Michigan Cancer Research Fund                                                                                            American Cancer Society
   
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Research Project Description and Objectives from Aaron Van Dyke, PhD, MCRF 2011 Fellow

Project Name: Modulating Androgen Receptor with Bifunctional Recruiters
Aaron Van Dyke, Phd

Androgen receptor (AR) is a protein that, when activated, stimulates the growth and survival of prostate cancer cells. Many drugs developed to treat prostate cancer aim to prevent this activation, keeping AR in a repressed state. Unfortunately, AR evolves over time and becomes resistant to these therapies, highlighting the need for new approaches to modulate AR.

Cells have enzymes called histone deacetylases (HDACs) that suppress the function of many proteins. If one were able to recruit these HDAC machines to AR, they may repress its function. My research will test this hypothesis by developing molecules to achieve this recruitment, drugs we term bifunctional recruiters. In cells, bifunctional recruiters will act like molecular bridges; contacting AR on one end and HDACs on the other, bringing the two in close proximity.

The goals of my research are to:                                                                                                           

  1. Synthesize a collection of bifunctional recruiters that vary in the type of molecules that bind AR/HDACs as well as the distance between these molecules. This will help identify the optimal features of these molecular bridges.
  2. Assess the ability of bifunctional recruiters to cause recruitment of HDACs to AR. Chromatin immunoprecipiation (ChIP) is one technique that will be employed, providing a picture of which proteins associate with one another on DNA.
  3. Assess the impact of HDAC recruitment on AR-regulated transcription. A hallmark of activated AR is its ability to promote transcription. By monitoring the levels of both natural and artificial reporters, we will assess the effectiveness of our drugs at blocking AR function.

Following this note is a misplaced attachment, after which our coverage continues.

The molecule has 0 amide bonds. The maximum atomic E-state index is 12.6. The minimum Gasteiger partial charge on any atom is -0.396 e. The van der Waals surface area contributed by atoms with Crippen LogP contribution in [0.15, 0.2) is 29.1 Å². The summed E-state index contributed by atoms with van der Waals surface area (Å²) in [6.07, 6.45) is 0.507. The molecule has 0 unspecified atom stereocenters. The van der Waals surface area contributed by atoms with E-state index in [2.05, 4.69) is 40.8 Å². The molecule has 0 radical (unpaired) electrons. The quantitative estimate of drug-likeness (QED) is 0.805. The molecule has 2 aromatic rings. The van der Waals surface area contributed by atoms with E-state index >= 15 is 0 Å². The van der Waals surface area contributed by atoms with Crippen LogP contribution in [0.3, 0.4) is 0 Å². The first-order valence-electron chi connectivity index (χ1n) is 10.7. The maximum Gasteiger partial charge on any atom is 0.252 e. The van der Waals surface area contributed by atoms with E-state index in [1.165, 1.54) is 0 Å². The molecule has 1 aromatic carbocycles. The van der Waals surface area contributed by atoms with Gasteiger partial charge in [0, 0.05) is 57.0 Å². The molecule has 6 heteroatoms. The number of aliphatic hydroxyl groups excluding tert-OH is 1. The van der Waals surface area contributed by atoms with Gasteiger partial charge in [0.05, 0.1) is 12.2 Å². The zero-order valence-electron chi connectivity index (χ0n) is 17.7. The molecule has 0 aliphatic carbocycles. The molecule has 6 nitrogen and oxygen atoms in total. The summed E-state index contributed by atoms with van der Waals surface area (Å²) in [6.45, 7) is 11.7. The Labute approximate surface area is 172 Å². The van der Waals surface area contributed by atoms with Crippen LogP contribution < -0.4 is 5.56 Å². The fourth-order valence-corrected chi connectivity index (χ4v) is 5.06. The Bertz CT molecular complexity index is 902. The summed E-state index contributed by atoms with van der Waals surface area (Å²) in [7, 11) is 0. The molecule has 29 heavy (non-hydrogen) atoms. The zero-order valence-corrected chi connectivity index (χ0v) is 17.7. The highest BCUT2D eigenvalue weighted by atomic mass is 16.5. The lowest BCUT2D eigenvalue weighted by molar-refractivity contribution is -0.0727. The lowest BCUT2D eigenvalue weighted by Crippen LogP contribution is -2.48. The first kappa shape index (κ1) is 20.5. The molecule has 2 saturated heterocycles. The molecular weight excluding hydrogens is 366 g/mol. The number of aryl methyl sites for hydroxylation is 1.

Summer 2011 Update
We have successfully completed goal #1 of our proposed research, synthesizing a collection of 9 different bifunctional recruiters. The prediction is that these drugs will be able to bring together AR and HDACs. With these 9 drugs in hand, we have begun testing their ability to bring AR and HDACs together on DNA.

Pursuant to goal #2, we are employing a technique called ChIP that allows us to take a "molecular snapshot" of what proteins are associated with DNA.

We have not begun work on goal #3 as of this time. We are awaiting the results of our ChIP studies.

Summer 2012 Update
Over the past year we have devoted significant time towards achieving goal #2 — demonstrating that we can bring together both AR and HDACs on DNA. So far, our "molecular snapshots" have shown that our drugs cause AR to bind to DNA. This is an important result as it demonstrates that the drugs we have prepared are able to enter living cells. To date, however, we have been unable to observe HDACs on the same region of DNA — the overarching goal of this work. One reason for this negative result is that HDACs generally make only indirect contacts with DNA. The technique we're using, chromatin immunoprecipiation (ChIP), was developed for observing proteins — like AR — that directly bind to DNA. We're currently optimizing this protocol to be able to observe proteins that bind indirectly in our "molecular snapshots."

While we have yet to observe the ability of our drugs to bring together AR and HDACs on DNA, this maybe a limitation of the ChIP technique and not necessarily an indication that the drugs are failing to perform as desired. Thus, we've begun work on goal #3, testing the drugs with an alternative technique: an artificial reporter. Fellow MCRF postdoctoral researcher David DeGraff at Vanderbilt University is an expert in the field of AR-regulated transcription. Dr. DeGraff has generously provided us with the materials needed to begin work on goal #3. This exchange exemplifies one of the greatest benefits of being an MCRF researcher, collaborations that put cancer research on a fast track.

Summer 2013 Update